Finance Department

 

Date of this Version

2002

Document Type

Article

Citation

Journal of Actuarial Practice 10 (2002), pp. 97-130

Comments

Copyright 2002 Absalom Press

Abstract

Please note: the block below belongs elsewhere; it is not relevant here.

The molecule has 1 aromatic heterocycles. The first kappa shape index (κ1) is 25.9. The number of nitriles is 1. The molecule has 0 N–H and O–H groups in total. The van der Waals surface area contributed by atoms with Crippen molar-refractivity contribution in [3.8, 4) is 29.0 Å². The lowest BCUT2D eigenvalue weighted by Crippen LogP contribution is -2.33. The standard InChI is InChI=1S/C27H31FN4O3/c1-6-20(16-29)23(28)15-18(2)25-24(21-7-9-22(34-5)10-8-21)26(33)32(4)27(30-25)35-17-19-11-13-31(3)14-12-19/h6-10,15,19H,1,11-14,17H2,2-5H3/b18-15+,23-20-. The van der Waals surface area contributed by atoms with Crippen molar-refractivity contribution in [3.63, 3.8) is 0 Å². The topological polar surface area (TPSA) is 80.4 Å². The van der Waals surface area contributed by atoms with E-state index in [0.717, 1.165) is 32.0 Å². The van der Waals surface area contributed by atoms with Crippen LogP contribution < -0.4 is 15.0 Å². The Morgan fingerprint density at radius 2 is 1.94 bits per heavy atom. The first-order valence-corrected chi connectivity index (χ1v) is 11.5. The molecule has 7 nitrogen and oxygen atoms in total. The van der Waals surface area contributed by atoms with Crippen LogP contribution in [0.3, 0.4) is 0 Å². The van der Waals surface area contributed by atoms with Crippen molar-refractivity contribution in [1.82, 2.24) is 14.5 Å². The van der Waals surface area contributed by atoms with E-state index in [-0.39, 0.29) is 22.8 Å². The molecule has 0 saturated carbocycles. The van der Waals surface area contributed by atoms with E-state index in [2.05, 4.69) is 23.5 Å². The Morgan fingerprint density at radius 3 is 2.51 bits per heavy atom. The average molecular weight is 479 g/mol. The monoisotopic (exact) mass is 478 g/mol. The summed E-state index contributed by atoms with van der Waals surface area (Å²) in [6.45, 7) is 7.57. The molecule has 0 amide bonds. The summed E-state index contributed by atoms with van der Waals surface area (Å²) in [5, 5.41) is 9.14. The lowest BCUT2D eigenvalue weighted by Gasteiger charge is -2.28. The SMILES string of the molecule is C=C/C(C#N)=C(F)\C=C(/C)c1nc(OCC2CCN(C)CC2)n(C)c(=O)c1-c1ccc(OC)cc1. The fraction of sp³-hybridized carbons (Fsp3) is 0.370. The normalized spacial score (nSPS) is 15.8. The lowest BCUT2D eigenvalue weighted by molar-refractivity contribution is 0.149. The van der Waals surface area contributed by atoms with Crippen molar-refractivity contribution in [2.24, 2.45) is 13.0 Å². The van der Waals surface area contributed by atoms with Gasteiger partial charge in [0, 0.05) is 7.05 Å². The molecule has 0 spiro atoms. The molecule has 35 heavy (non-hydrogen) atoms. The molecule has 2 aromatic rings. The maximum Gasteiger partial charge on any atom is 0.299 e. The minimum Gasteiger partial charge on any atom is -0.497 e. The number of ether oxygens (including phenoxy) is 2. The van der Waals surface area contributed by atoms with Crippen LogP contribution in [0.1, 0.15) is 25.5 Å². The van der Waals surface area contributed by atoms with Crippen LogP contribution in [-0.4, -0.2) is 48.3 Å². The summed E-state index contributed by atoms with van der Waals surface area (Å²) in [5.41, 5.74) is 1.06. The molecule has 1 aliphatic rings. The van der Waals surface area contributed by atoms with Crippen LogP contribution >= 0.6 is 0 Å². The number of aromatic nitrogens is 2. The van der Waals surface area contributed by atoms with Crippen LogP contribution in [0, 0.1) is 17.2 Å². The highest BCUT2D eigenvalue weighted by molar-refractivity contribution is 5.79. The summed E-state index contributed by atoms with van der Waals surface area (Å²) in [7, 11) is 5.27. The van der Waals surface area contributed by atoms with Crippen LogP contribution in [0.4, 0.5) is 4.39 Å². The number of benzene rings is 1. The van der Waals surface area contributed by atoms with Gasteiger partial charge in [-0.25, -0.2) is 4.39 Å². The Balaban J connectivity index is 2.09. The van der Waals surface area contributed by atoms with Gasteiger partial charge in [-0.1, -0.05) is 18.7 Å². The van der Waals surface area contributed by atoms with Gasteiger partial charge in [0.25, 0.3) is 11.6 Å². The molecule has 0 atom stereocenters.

Utility-maximization models for optimizing portfolio choices can be subdivided into two classes: those based on maximizing the expected utility of lifetime consumption and those based on maximizing the expected utility of retirement wealth. It is argued that the first type of model, which optimizes both saving and investment decisions, is difficult to apply in practice because of inadequate (or unreliable) information about individual preferences. Although the second type of model only optimizes investment decisions, it is of greater practical value because fewer data on individual preferences are required. The second type of model is used to derive formulae for the optimal portfolio choice at any duration from retirement, assuming that risky investment returns follow a geometric Brownian motion and that the utility function is of the hyperbolic absolute risk aversion (HARA) class. It is shown that individuals who expect to make further contributions to their fund should switch into less risky portfolios on nearing retirement.

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